as to liability as against the church and a new trial as to damages as to all. Greenbriar does not challenge the judgment against it.
On the issue of liability, the substance of the argument of Zirbser is that (1) it owed no duty to decedent since it was not in possession or control of the premises at the time of the accident, and (2) as a vendor and former owner of the land it was not responsible for injury or death sustained, after it had conveyed the land, by a person outside the land caused by a natural condition existing thereon at the time it conveyed title and (3) the verdict was contrary to the weight of the evidence. Plaintiff urges that the verdict of no liability on the part of the church was so contrary to the weight of the evidence as to amount to a manifest denial of justice.
The rule is well settled in this State that one who places or maintains in or near a highway anything which, if neglected, will render the way unsafe for travel, is bound to exercise due care to prevent it from becoming dangerous. In Weller v. McCormick , 47 N.J.L. 397 (Sup. Ct. 1885) and Weller v. McCormick , 52 N.J.L. 470 (Sup. Ct. 1890) that doctrine was applied in the case of a pedestrian who was injured by the fall of a dead limb from a tree which had been planted in a sidewark area by a prior owner of the property. In upholding a finding of liability on the part of the owner the court held:
From the ownership and unlimited right of control thus possessed by the defendant, it must be concluded that he maintained the tree in the street, for his private purposes; and hence, as stated in our former opinion in this case (18 Vroom 397, 47 N.J.L. 397) he was bound to exercise due care to prevent its becoming dangerous. This obligation is plainly deducible from the relative rights of the public and the abutting owner in the highway. The public right is paramount, and includes the right to have the street safe for travel. That of the abutting owner is subordinate to this public right. 52 N.J.L. , at 472.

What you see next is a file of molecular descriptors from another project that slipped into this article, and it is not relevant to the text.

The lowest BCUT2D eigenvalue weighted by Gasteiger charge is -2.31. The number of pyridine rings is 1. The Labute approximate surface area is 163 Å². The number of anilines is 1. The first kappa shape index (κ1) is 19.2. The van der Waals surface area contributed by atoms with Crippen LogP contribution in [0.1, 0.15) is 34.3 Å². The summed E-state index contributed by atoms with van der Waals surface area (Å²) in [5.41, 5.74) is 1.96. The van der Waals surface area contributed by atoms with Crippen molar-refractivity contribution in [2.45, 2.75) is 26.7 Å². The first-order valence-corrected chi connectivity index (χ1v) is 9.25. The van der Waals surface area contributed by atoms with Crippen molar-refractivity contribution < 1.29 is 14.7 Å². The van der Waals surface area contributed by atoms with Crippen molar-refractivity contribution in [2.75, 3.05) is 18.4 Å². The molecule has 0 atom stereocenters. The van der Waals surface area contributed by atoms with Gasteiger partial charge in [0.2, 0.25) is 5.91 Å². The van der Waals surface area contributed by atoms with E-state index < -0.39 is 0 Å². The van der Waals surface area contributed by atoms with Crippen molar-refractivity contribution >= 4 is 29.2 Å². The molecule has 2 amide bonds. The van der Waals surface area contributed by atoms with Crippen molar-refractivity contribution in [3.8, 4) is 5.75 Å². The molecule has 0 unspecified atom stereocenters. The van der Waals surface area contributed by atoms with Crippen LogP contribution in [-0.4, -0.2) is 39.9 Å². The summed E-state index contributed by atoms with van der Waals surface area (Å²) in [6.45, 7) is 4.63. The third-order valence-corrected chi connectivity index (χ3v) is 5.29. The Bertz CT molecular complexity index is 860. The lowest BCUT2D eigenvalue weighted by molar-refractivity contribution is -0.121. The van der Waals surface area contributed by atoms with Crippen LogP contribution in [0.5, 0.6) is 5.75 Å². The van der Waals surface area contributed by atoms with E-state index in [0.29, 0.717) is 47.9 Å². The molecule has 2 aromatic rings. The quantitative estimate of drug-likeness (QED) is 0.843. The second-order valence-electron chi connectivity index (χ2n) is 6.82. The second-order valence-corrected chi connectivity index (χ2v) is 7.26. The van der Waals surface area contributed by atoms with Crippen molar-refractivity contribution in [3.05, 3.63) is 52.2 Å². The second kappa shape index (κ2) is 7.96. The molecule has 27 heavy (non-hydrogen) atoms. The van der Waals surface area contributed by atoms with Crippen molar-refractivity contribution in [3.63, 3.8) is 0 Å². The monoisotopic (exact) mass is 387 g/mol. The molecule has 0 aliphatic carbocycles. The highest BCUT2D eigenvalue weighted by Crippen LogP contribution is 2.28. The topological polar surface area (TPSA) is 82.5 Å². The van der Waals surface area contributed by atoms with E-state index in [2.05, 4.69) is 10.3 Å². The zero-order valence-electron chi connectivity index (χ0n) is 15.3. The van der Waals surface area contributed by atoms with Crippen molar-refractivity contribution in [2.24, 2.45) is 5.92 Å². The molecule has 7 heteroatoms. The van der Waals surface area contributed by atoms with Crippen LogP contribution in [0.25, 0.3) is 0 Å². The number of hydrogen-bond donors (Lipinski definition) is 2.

In 2 Restatement, Torts 2d § 363(2), at 258 the rule is set forth as follows: "(2) a possessor of land in an urban area
is subject to liability to persons using a public highway for physical harm resulting from his failure to exercise reasonable care to prevent an unreasonable risk of harm arising from the condition of trees on the land near the highway." 39 Am. Jur. 2d, Highways, Streets and Bridges , § 542, at 949-50 (1968) sets forth the rule as follows:
An abutting landowner, in the absence of municipal or statutory regulations placing the control of trees in or along the highway in the public authorities, is required to use due care to prevent harm from falling trees to persons lawfully using the highway, and may be held liable for injuries sustained by travelers as a result of the fall of a tree through the active intervention of the abutting owner, or because of natural decay. The view has been taken that it is the duty of the landowner to exercise reasonable care to prevent the fall of a tree into the highway even though this may entail constant ...